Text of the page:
The second article is a stark contrast to that by Merry. It appears in the latest issue of The Nation, but is written by the editor of the new preeminent journal of what its editor calls the Next Left. That journal is Jacobin, which describes itself as a journal of “culture and polemic.” The print edition does not look like the other old dreary publications one is familiar with; rather, it is snazzy, hip, and modern. Already, months ago, the New York Times ran a big feature on the editor and the arrival of the new journal. By “creating a magazine dedicated to bringing jargon-free neo-Marxist thinking to the masses,” the Times’ reporter proclaimed it an “improbable hit, buoyed by the radical stirrings of the Occupy movement and a bitingly satirical but serious-minded style.”

Editor Bhaskar Sunkara’s cover article, “Letter to The Nation from a Young Radical,” subtitled “Has Liberalism Failed?”, can be construed as a proposal for the future diametrically opposite to that advocated by Robert Merry. Unlike those Alinskyite radicals who call themselves liberals and try to advance socialism through a stealth tactic, Sunkara is honest and upfront. He favors something like “the Russian Revolution before its degeneration into Stalinism,” a belief that reveals his ignorance that the betrayal of the Revolution was inherent in its very formation. As Richard Pipes and many others have shown, Stalinism was the direct and logical descendant of Leninism.

What irks young Mr. Sunkara is that he finds liberalism deficient and not serious; a movement “without teeth” that ignores what he thinks the time demands: structural reforms leading to real socialism. Liberalism, unlike socialism, he says, has failure “embedded deeply in its roots,” and has “no dynamic theory of power.” As for Obama, not only does Sunkara think — and would undoubtedly respond once he reads Merry’s piece — that the president’s failure is one of the liberalism he believes in, but he has forgotten all the lessons its leaders once learned “from radicals in the past.”

In the fight between those he calls “welfare liberals” and “technocratic liberals,” Sunkara says both disconnect policy from politics and have not moored their programs to “the working class,” the old agent of change of classic Marxism. The welfare liberals are well-meaning but, he argues, do not take account of the crisis of the welfare state that began in the 1970s, thus helping to undermine “the social basis for progressive politics in America.”

The Democratic Party, which many conservatives including myself see as the equivalent of Europe’s social-democratic parties, is to Sunkara only a “social liberal” party, and definitely not “a social democratic formation.” And without such a party, tied to the workers, he believes there cannot be a “more expansive welfare state.”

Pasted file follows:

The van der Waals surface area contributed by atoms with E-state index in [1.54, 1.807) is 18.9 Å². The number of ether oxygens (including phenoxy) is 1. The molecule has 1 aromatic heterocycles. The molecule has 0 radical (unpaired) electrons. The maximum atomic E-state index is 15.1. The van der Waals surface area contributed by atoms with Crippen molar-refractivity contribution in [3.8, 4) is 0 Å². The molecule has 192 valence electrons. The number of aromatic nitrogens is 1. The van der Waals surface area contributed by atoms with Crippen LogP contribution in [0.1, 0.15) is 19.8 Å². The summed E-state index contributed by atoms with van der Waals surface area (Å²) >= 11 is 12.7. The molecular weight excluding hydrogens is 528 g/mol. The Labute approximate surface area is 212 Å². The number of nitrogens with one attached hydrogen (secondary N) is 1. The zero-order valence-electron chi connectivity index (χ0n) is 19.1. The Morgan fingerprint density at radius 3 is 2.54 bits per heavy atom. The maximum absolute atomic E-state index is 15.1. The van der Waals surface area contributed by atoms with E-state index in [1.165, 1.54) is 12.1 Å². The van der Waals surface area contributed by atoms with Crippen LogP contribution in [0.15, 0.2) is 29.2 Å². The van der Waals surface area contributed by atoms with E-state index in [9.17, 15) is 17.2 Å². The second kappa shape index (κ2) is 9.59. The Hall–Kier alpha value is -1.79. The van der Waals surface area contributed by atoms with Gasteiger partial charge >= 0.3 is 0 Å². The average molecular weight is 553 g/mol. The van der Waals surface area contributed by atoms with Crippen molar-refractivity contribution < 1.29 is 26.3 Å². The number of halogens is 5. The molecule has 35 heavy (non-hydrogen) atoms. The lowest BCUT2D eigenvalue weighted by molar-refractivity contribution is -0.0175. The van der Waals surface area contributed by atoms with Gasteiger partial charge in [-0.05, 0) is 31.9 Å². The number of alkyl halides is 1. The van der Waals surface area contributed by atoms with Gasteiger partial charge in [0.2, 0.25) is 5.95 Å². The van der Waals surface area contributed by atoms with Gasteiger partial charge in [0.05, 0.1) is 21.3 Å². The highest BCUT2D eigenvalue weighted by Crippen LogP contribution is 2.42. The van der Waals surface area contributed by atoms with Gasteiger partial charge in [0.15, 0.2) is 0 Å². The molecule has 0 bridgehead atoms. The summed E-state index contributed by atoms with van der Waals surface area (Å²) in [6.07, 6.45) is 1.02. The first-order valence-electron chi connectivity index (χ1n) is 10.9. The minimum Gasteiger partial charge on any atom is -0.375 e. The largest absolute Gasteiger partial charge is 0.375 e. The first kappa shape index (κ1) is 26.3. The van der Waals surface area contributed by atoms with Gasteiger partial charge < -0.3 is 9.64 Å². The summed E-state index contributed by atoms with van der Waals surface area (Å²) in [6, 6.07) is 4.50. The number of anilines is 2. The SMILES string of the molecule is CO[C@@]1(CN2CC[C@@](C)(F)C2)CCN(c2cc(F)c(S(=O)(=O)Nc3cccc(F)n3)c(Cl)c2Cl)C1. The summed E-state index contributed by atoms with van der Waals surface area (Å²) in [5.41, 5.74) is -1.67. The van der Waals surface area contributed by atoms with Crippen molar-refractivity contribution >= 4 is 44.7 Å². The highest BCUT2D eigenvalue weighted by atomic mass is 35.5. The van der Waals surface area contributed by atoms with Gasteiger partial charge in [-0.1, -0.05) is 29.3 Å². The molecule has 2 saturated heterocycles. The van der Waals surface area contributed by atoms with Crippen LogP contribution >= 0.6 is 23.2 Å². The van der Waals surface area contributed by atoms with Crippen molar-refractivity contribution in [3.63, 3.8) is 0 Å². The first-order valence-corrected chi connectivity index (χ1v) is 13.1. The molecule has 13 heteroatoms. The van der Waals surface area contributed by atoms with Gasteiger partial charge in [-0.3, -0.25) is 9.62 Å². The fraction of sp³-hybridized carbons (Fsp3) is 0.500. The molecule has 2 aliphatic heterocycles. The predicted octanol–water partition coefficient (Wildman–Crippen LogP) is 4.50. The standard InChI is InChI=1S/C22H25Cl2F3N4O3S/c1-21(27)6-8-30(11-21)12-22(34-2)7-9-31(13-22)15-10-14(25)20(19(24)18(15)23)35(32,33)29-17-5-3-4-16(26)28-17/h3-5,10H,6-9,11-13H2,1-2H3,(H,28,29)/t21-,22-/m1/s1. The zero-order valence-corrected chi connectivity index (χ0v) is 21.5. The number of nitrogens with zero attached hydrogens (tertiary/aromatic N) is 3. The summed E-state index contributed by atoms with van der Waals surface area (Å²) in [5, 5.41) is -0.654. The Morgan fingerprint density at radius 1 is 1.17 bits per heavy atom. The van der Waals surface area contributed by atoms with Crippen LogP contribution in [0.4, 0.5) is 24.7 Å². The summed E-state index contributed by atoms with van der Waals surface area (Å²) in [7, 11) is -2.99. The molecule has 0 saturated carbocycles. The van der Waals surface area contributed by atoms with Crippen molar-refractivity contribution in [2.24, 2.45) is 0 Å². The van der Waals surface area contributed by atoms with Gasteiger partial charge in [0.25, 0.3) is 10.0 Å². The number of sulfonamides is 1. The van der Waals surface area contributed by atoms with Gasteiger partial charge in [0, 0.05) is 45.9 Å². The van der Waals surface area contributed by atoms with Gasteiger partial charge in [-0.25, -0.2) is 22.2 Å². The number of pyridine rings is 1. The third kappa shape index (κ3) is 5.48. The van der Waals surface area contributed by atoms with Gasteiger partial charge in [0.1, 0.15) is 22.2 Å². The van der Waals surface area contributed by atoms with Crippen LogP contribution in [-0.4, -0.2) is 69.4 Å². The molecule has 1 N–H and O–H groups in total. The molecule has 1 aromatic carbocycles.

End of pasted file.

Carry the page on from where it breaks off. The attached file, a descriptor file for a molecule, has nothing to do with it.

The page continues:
Mr. Sunkara might be presenting his ideas in a vividly new graphic form, but reading them, anyone familiar with socialist doctrine and the ideas of the early and later New Left can see immediately how retrogressive and old they are.

Indeed, everything he says is packaging old ideas in a new lively looking vehicle. Like older radicals, he sees Democrats as anything but “good-faith partners with progressives.” In his eyes, they are backsliding wishy-washy politicians, geared to satisfying the middle class and the center rather than the workers who alone can guarantee social revolution.

As for the so-called technocratic liberals — he calls journalist Ezra Klein symptomatic of this group — he writes that they are “less nostalgic for the post-war Fordist compromise between a strong labor movement and growing corporations.” Thus they too favor reduced government spending and introduction of markets in place of regulation. They in his eyes have acquiesced “in the conservative consensus on welfare entitlements.” It is clear that Mr. Sunkara thinks entitlements are not only endless, but should be increased ad infinitum. What he wants is pure “working-class power and long-term progressive advance.”

What is admirable is that he believes that “Socialists would not make this mistake,” and “neither would conservatives.” He sees conservatives as ideological and organized, and praises Grover Norquist for wielding a whip that keeps his cadre in line, much like the European socialist parties do with its members. The political right, he thinks, “is generally more confident, more ideologically consistent and better organized than those who oppose it.” (Would that were so.)